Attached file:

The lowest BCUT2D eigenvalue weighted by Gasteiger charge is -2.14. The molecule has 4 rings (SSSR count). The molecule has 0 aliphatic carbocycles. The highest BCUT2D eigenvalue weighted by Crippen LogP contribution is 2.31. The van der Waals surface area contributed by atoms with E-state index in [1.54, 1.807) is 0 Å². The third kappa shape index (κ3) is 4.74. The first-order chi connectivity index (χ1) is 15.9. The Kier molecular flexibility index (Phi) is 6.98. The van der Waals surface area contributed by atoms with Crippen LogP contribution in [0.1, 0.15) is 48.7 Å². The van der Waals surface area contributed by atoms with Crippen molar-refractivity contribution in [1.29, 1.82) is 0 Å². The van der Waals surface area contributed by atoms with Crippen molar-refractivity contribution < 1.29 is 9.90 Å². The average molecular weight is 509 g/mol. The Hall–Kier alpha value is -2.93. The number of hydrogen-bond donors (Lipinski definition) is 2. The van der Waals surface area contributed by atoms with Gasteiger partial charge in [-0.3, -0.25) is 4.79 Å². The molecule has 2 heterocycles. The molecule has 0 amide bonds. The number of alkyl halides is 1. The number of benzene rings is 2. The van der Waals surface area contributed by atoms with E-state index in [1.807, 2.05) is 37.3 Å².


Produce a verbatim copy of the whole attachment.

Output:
The lowest BCUT2D eigenvalue weighted by Gasteiger charge is -2.14. The molecule has 4 rings (SSSR count). The molecule has 0 aliphatic carbocycles. The highest BCUT2D eigenvalue weighted by Crippen LogP contribution is 2.31. The van der Waals surface area contributed by atoms with E-state index in [1.54, 1.807) is 0 Å². The third kappa shape index (κ3) is 4.74. The first-order chi connectivity index (χ1) is 15.9. The Kier molecular flexibility index (Phi) is 6.98. The van der Waals surface area contributed by atoms with Crippen LogP contribution in [0.1, 0.15) is 48.7 Å². The van der Waals surface area contributed by atoms with Crippen molar-refractivity contribution in [1.29, 1.82) is 0 Å². The van der Waals surface area contributed by atoms with Crippen molar-refractivity contribution < 1.29 is 9.90 Å². The average molecular weight is 509 g/mol. The Hall–Kier alpha value is -2.93. The number of hydrogen-bond donors (Lipinski definition) is 2. The van der Waals surface area contributed by atoms with Gasteiger partial charge in [-0.3, -0.25) is 4.79 Å². The molecule has 2 heterocycles. The molecule has 0 amide bonds. The number of alkyl halides is 1. The number of benzene rings is 2. The van der Waals surface area contributed by atoms with E-state index in [1.807, 2.05) is 37.3 Å².